Buying Land to Build on Later

3 Replies

Hi all,

I just had the thought to purchase some land out in the woods and build my own personal home on it in 2-3 years when I've saved up enough and had plans drawn. Does anyone know about land deals? I spoke to a banker and they said they have pretty bad land loans and they are only for 2-3 years. Specifically, I'm looking to find out: what are the loan types that exist for land, what kind of water considerations (and cost estimates) are there, and likewise for power (solar vs. running electric), and access (a road to the home). The land I am looking at is around 5-15 acres.

I'm in Lakewood, Colorado looking to buy in Jefferson County, but I think some of these issues apply to the broader land buying audience. Thoughts?

Kind regards,


I had the same thought. I suggest saving the money and paying cash. It will be cheaper in the long run (no interest paid out), and if you save the money, you will earn some interest on your money in the mean time. It would be best to buy and build mortgage free. As an option, you might find some owner financing. I bought 10 acres down in the Westcliffe area (8400' alt). Its a great area. I wanted to build a 2b/2ba/2 car garage "cabin" and I would have started that actual building in 2009, but I ended up getting married that spring, and the cabin is still isn't built (major change in my bachelor house design)... You gotta watch out for that pitfall    :)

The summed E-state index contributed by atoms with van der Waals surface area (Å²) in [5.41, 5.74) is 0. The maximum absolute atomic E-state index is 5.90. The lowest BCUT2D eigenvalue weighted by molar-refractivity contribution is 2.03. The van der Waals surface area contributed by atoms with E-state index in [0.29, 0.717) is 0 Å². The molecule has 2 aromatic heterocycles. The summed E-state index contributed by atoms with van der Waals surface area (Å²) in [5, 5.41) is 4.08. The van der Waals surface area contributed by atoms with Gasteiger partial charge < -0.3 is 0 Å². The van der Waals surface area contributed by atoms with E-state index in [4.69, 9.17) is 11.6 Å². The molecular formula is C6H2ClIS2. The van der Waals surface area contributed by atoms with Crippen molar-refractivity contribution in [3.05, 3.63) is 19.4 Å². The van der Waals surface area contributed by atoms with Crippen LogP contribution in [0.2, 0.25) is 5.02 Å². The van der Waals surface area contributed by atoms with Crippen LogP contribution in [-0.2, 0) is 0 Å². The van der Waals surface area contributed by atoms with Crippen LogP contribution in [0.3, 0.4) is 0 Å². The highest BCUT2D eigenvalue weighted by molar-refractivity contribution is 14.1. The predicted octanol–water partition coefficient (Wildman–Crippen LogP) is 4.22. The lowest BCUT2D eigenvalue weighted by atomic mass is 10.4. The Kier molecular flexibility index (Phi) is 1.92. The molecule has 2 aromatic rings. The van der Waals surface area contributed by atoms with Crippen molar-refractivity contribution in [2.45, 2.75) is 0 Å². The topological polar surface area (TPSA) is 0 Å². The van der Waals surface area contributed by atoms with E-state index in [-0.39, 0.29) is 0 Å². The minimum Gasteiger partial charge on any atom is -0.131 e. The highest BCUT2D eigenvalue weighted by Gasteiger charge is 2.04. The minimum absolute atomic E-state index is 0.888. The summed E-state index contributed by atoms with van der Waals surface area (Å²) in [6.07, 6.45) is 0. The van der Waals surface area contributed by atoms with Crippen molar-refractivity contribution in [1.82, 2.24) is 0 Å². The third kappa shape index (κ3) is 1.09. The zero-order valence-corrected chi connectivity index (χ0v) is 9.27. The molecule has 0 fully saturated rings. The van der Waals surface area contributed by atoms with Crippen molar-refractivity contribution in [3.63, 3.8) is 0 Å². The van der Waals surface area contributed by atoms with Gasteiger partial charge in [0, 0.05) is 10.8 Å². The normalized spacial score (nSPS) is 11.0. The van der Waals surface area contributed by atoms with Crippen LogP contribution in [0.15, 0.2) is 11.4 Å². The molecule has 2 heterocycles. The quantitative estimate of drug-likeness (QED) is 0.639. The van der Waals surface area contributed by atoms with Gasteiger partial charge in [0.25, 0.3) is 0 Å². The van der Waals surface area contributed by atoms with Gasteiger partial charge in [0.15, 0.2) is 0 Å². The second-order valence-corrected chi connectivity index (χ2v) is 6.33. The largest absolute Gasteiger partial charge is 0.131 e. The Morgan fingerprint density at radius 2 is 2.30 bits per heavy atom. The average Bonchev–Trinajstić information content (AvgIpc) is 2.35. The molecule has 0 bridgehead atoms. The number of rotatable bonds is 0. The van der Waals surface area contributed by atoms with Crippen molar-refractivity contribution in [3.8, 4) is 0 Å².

Unfortunately, the land I'm looking at is a bit out of cash range (it's $180k). I wouldn't mind grabbing a loan for it if it was long-term conditions. I haven't had a chance to do much web searching, but it seems like 2-3 years is all a bank will finance without rolling it into a construction loan. I still need more information on water, sewage, power, and access before I'm ready to really move forward. I'm wondering if land is one of those that creative financing become much more important with...

Typically land deals are done with 2-5 year terms, and often owner carry financing.  Land has little to no collateral value to a bank, so you can get as creative as you want, but without another form of collateral its going to be tough....

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